I hadn’t been to Beinn Bhreac since 2019, when I did it as part of a 3 munro run. It’s an unremarkable mountain albeit with good views of more impressive peaks around. The Cairngorm Club had it pencilled in as their May day walk. Initially there’d been talk of extending the route for the faster walkers to Beinn a Chaorainn, but at around 30k was a tough ask within the time available. I decided to stick with the main party mostly, with a couple of sorties to find interest in surrounding nooks.
Chatting to another walker, I mentioned an ice house seen on a recent trip to Cullen, and he said there was one beside the river Lui nearby, in the side of a mound. Directly after Black Bridge to the north, there are 2 knolls along the river poking above the flood plain. We split up to investigate: he found what he’d remembered in the nearer smaller one. On initial thought, it may have made sense for Derry Lodge to have an ice house, however on inspection it’s neither deep nor side-entry, and too close to the water.
Subsequent investigation on canmore has mention of both lime and corn-drying kilns for a settlement here, and this seems a more likely explanation.
We rejoined the group and headed up the path to Clais Fhearnaig, before crossing the Allt a Mhadaidh. On previous trips to the Clais, I’d peered into the rugged gully of the stream and pondered if it hid any old illicit whisky still ruins, or other mysteries, and with the knowledge that the main party was travelling reasonably slowly and I could catch them later, I decided to strike out alone and explore the gully.
Initially I hopped back n fore across the stream finding one side or the other easy going, then it narrowed and there were a couple points I barely squeezed past, with deeper pools below waterfalls and slippery off-camber rocks either side. The rocks are crumbly and loose; I don’t imagine many folk ever go up this way. A glimpse in one of the pools revealed some shiny stones: some form of quartz or mica, crumbled out of the surrounding angular rock layers.
Leaving the gully as it began to meander into boggy ground, I expected to see the group far ahead, but they’d made slow progress through deep heather and I quickly joined up with them again on Meall nan Eun beside a cairn, where there are good views up and down Glen Derry, albeit hindered by the cloud level today.
We contoured around Meall an Lundain and made for Poll Bhat, a pool in a glacial outflow channel breaking through from Glen Derry to Glen Quoich. Nearby there are lots of glacial moraine hummocks.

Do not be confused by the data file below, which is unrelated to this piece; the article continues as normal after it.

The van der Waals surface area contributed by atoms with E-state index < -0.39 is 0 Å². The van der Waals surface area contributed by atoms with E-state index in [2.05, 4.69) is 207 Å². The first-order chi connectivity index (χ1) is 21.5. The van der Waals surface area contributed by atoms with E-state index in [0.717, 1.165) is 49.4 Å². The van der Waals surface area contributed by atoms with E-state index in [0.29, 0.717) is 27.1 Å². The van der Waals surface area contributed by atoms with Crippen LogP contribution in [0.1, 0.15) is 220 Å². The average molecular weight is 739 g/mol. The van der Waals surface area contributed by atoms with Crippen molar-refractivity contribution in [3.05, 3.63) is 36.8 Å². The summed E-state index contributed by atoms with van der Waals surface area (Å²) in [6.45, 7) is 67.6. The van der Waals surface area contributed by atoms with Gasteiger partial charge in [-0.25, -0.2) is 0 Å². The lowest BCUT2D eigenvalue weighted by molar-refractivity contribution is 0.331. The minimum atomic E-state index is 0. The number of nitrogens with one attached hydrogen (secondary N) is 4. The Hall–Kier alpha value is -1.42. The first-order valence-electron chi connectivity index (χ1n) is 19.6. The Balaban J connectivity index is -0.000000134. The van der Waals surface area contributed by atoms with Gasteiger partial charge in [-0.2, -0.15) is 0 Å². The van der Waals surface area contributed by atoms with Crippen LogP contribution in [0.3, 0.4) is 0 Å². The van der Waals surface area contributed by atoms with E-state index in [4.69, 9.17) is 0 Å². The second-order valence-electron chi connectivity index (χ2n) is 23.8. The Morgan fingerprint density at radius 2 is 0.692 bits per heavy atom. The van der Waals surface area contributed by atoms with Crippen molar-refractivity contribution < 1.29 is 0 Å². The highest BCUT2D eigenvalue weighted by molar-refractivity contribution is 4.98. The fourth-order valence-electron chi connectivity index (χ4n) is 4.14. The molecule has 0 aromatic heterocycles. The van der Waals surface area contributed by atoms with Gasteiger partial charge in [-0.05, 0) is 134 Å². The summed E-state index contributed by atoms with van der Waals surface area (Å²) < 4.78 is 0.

Poll Bhat gully crossed, it was on to the final ascent of Beinn Bhreac, and zig-zagging up the the scattered rocks it’s easy to see why it’s called the ‘speckled hill’.
We’d entered cloud and there wasn’t much of a view for lunch. I mentioned how I wanted to explore further north, and a few others joined me rather than returning back down to Poll Bhat and then to Glen Quoich which was the main plan.
To the north of Beinn Bhreac the stream The Allt Clais nam Balgair tips from the boggy ground between it and Beinn a Chaorainn, into a steep rocky tumble. I wondered if it had snow tunnels, and whether it was a useful route down. Crossing a few snowfields, we peered over and there was sufficient snow-free terrain to make a safe descent. Although nothing much doing in terms of snow tunnels, it’d efinately be a contender in years of more snow later in the year. There were a couple spots but too precarious to reach.
In the book ‘Walking in the Cairngorms’ by Ron Turnbull, he mentions a gully scramble route up to Beinn a Chaorainn via the Allt an Agiadh Mhilis, and this was nearby and I was keen to have a look for future reference. The deer path invited us towards it.
You can see the top of the crag peeping over, but it’s only once close and heading down you see it’s full extent: it’s a very substantial gorge with sheer sides on the east, and steep slabs on the west. There’s a narrow spur ridge to the south-west of it with a deer path teetering on top, from here we could see that there’s some high waterfalls and overhangs: not a trivial way up, and one for low water in summer. We needed to begin our homeward journey so didn’t venture further down into the gorge.
Below the gorge the river joins another tumbling stream, the Allt Coire Ruairidh before mellowing through flatter terrain, with a scrape of a path on the west bank, and then winding through old pine woods where the path peters out and the ground becomes boggy and tussocked.
Below Meall an Lundain, there’s a plantation and a boggy forestry track appears, before long we were onto the Glen Quoich ‘road’ with it’s questionable new climb section snaking uphill. With time running out (we’d arranged tables at a Braemar pub for food), we put the hammer down rejecting the superior west side of the Quoich to stay on the road an catch the main group who’d descended earlier.
A quick detour to the punch bowl, then it was all aboard the minibus for food and drink in Braemar. Some useful recce offshoots today, a few new nooks explored.